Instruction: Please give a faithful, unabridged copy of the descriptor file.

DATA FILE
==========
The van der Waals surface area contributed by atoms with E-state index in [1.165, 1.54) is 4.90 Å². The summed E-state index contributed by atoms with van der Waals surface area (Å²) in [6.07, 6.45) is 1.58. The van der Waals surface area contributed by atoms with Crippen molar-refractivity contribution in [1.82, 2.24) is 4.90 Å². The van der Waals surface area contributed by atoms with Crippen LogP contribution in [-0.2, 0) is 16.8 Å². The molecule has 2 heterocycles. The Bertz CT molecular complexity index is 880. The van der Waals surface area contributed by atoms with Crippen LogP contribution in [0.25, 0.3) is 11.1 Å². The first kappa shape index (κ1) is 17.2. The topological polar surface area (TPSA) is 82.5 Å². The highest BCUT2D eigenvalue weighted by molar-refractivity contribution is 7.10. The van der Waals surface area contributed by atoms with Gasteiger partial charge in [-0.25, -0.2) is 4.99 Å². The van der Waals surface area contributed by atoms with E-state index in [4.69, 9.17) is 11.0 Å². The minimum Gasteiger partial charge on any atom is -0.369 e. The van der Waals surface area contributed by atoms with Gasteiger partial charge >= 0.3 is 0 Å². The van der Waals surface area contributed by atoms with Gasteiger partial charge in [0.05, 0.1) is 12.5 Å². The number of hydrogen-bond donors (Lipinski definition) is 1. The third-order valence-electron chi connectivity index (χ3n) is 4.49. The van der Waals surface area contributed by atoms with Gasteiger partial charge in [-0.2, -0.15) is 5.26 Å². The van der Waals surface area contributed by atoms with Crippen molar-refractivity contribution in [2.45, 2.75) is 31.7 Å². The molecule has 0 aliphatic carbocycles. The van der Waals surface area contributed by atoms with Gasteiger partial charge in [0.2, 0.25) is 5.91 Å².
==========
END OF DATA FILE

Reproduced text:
The van der Waals surface area contributed by atoms with E-state index in [1.165, 1.54) is 4.90 Å². The summed E-state index contributed by atoms with van der Waals surface area (Å²) in [6.07, 6.45) is 1.58. The van der Waals surface area contributed by atoms with Crippen molar-refractivity contribution in [1.82, 2.24) is 4.90 Å². The van der Waals surface area contributed by atoms with Crippen LogP contribution in [-0.2, 0) is 16.8 Å². The molecule has 2 heterocycles. The Bertz CT molecular complexity index is 880. The van der Waals surface area contributed by atoms with Crippen LogP contribution in [0.25, 0.3) is 11.1 Å². The first kappa shape index (κ1) is 17.2. The topological polar surface area (TPSA) is 82.5 Å². The highest BCUT2D eigenvalue weighted by molar-refractivity contribution is 7.10. The van der Waals surface area contributed by atoms with Gasteiger partial charge in [-0.25, -0.2) is 4.99 Å². The van der Waals surface area contributed by atoms with E-state index in [4.69, 9.17) is 11.0 Å². The minimum Gasteiger partial charge on any atom is -0.369 e. The van der Waals surface area contributed by atoms with Gasteiger partial charge >= 0.3 is 0 Å². The van der Waals surface area contributed by atoms with Gasteiger partial charge in [0.05, 0.1) is 12.5 Å². The number of hydrogen-bond donors (Lipinski definition) is 1. The third-order valence-electron chi connectivity index (χ3n) is 4.49. The van der Waals surface area contributed by atoms with Gasteiger partial charge in [-0.2, -0.15) is 5.26 Å². The van der Waals surface area contributed by atoms with Crippen molar-refractivity contribution in [2.45, 2.75) is 31.7 Å². The molecule has 0 aliphatic carbocycles. The van der Waals surface area contributed by atoms with Gasteiger partial charge in [0.2, 0.25) is 5.91 Å².